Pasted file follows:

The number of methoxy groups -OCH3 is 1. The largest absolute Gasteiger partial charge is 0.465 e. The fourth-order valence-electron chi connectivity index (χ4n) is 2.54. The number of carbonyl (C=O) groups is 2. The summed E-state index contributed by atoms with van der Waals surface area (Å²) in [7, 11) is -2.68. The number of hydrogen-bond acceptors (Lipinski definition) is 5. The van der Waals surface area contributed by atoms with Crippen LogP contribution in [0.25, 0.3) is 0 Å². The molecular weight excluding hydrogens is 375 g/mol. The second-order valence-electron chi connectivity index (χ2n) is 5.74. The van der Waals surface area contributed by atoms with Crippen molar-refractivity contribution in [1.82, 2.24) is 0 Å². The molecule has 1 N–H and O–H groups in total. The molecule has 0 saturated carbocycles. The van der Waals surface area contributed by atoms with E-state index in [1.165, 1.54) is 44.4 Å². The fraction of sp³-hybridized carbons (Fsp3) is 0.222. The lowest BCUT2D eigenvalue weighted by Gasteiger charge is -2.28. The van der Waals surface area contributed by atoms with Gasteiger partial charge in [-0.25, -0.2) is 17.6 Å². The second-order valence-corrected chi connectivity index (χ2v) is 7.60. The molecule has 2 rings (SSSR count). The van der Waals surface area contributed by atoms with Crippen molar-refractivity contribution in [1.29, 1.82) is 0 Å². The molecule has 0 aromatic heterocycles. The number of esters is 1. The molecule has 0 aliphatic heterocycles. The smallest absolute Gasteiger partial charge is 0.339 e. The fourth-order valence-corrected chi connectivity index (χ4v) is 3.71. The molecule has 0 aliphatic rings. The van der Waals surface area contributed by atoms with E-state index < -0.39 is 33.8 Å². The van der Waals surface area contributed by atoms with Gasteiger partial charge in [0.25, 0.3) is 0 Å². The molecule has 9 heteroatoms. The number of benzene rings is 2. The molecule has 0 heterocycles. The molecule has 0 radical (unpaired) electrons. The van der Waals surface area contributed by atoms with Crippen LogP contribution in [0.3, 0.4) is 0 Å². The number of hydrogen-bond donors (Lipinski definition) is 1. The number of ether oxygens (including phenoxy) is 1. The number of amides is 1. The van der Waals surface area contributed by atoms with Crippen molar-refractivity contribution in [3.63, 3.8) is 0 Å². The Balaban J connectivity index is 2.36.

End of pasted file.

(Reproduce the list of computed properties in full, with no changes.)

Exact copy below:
The number of methoxy groups -OCH3 is 1. The largest absolute Gasteiger partial charge is 0.465 e. The fourth-order valence-electron chi connectivity index (χ4n) is 2.54. The number of carbonyl (C=O) groups is 2. The summed E-state index contributed by atoms with van der Waals surface area (Å²) in [7, 11) is -2.68. The number of hydrogen-bond acceptors (Lipinski definition) is 5. The van der Waals surface area contributed by atoms with Crippen LogP contribution in [0.25, 0.3) is 0 Å². The molecular weight excluding hydrogens is 375 g/mol. The second-order valence-electron chi connectivity index (χ2n) is 5.74. The van der Waals surface area contributed by atoms with Crippen molar-refractivity contribution in [1.82, 2.24) is 0 Å². The molecule has 1 N–H and O–H groups in total. The molecule has 0 saturated carbocycles. The van der Waals surface area contributed by atoms with E-state index in [1.165, 1.54) is 44.4 Å². The fraction of sp³-hybridized carbons (Fsp3) is 0.222. The lowest BCUT2D eigenvalue weighted by Gasteiger charge is -2.28. The van der Waals surface area contributed by atoms with Gasteiger partial charge in [-0.25, -0.2) is 17.6 Å². The second-order valence-corrected chi connectivity index (χ2v) is 7.60. The molecule has 2 rings (SSSR count). The van der Waals surface area contributed by atoms with Crippen molar-refractivity contribution in [1.29, 1.82) is 0 Å². The molecule has 0 aromatic heterocycles. The number of esters is 1. The molecule has 0 aliphatic heterocycles. The smallest absolute Gasteiger partial charge is 0.339 e. The fourth-order valence-corrected chi connectivity index (χ4v) is 3.71. The molecule has 0 aliphatic rings. The van der Waals surface area contributed by atoms with E-state index < -0.39 is 33.8 Å². The van der Waals surface area contributed by atoms with Gasteiger partial charge in [0.25, 0.3) is 0 Å². The molecule has 9 heteroatoms. The number of benzene rings is 2. The molecule has 0 heterocycles. The molecule has 0 radical (unpaired) electrons. The van der Waals surface area contributed by atoms with Crippen LogP contribution in [0.3, 0.4) is 0 Å². The number of hydrogen-bond donors (Lipinski definition) is 1. The number of ether oxygens (including phenoxy) is 1. The number of amides is 1. The van der Waals surface area contributed by atoms with Crippen molar-refractivity contribution in [3.63, 3.8) is 0 Å². The Balaban J connectivity index is 2.36.